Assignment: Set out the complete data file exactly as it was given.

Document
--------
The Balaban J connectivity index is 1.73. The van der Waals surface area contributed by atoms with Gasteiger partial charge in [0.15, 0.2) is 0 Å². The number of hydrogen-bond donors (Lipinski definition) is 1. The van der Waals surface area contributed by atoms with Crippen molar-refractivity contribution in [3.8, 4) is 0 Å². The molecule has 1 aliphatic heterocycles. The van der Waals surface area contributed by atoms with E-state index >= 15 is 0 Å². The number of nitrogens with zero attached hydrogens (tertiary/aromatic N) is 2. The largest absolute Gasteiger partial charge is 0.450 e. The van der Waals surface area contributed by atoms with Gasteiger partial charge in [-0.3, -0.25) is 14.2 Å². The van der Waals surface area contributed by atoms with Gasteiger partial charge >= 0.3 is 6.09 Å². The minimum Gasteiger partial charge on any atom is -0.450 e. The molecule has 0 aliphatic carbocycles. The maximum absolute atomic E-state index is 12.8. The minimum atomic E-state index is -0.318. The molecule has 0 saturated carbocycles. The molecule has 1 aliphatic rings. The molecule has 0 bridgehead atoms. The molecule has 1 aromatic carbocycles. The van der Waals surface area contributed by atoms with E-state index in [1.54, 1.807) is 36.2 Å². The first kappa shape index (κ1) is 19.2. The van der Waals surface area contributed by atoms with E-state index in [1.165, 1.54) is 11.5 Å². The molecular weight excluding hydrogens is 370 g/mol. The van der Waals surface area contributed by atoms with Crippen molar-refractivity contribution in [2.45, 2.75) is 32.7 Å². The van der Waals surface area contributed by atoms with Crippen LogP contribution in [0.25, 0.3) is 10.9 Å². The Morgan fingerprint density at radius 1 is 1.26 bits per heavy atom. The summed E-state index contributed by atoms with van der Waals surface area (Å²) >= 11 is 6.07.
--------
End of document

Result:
The Balaban J connectivity index is 1.73. The van der Waals surface area contributed by atoms with Gasteiger partial charge in [0.15, 0.2) is 0 Å². The number of hydrogen-bond donors (Lipinski definition) is 1. The van der Waals surface area contributed by atoms with Crippen molar-refractivity contribution in [3.8, 4) is 0 Å². The molecule has 1 aliphatic heterocycles. The van der Waals surface area contributed by atoms with E-state index >= 15 is 0 Å². The number of nitrogens with zero attached hydrogens (tertiary/aromatic N) is 2. The largest absolute Gasteiger partial charge is 0.450 e. The van der Waals surface area contributed by atoms with Gasteiger partial charge in [-0.3, -0.25) is 14.2 Å². The van der Waals surface area contributed by atoms with Gasteiger partial charge >= 0.3 is 6.09 Å². The minimum Gasteiger partial charge on any atom is -0.450 e. The molecule has 0 aliphatic carbocycles. The maximum absolute atomic E-state index is 12.8. The minimum atomic E-state index is -0.318. The molecule has 0 saturated carbocycles. The molecule has 1 aliphatic rings. The molecule has 0 bridgehead atoms. The molecule has 1 aromatic carbocycles. The van der Waals surface area contributed by atoms with E-state index in [1.54, 1.807) is 36.2 Å². The first kappa shape index (κ1) is 19.2. The van der Waals surface area contributed by atoms with E-state index in [1.165, 1.54) is 11.5 Å². The molecular weight excluding hydrogens is 370 g/mol. The van der Waals surface area contributed by atoms with Crippen molar-refractivity contribution in [2.45, 2.75) is 32.7 Å². The van der Waals surface area contributed by atoms with Crippen LogP contribution in [0.25, 0.3) is 10.9 Å². The Morgan fingerprint density at radius 1 is 1.26 bits per heavy atom. The summed E-state index contributed by atoms with van der Waals surface area (Å²) >= 11 is 6.07.